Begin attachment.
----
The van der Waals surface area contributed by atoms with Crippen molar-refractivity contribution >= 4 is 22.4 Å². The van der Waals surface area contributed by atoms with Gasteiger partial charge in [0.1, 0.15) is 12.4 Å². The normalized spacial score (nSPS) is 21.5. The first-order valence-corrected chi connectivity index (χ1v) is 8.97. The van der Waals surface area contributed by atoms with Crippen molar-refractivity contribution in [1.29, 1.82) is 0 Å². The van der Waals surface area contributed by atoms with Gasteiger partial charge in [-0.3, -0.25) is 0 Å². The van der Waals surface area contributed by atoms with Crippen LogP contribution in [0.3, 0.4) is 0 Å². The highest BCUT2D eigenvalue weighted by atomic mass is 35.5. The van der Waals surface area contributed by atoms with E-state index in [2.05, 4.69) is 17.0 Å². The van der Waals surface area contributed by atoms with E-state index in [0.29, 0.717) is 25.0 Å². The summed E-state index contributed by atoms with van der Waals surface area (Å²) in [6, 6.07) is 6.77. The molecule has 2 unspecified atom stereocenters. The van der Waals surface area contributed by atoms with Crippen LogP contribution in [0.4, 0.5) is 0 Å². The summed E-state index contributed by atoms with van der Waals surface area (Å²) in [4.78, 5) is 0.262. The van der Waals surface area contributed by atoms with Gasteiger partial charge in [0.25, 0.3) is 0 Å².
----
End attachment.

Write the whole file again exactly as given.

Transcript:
The van der Waals surface area contributed by atoms with Crippen molar-refractivity contribution >= 4 is 22.4 Å². The van der Waals surface area contributed by atoms with Gasteiger partial charge in [0.1, 0.15) is 12.4 Å². The normalized spacial score (nSPS) is 21.5. The first-order valence-corrected chi connectivity index (χ1v) is 8.97. The van der Waals surface area contributed by atoms with Crippen molar-refractivity contribution in [1.29, 1.82) is 0 Å². The van der Waals surface area contributed by atoms with Gasteiger partial charge in [-0.3, -0.25) is 0 Å². The van der Waals surface area contributed by atoms with Crippen LogP contribution in [0.3, 0.4) is 0 Å². The highest BCUT2D eigenvalue weighted by atomic mass is 35.5. The van der Waals surface area contributed by atoms with E-state index in [2.05, 4.69) is 17.0 Å². The van der Waals surface area contributed by atoms with E-state index in [0.29, 0.717) is 25.0 Å². The summed E-state index contributed by atoms with van der Waals surface area (Å²) in [6, 6.07) is 6.77. The molecule has 2 unspecified atom stereocenters. The van der Waals surface area contributed by atoms with Crippen LogP contribution in [0.4, 0.5) is 0 Å². The summed E-state index contributed by atoms with van der Waals surface area (Å²) in [4.78, 5) is 0.262. The van der Waals surface area contributed by atoms with Gasteiger partial charge in [0.25, 0.3) is 0 Å².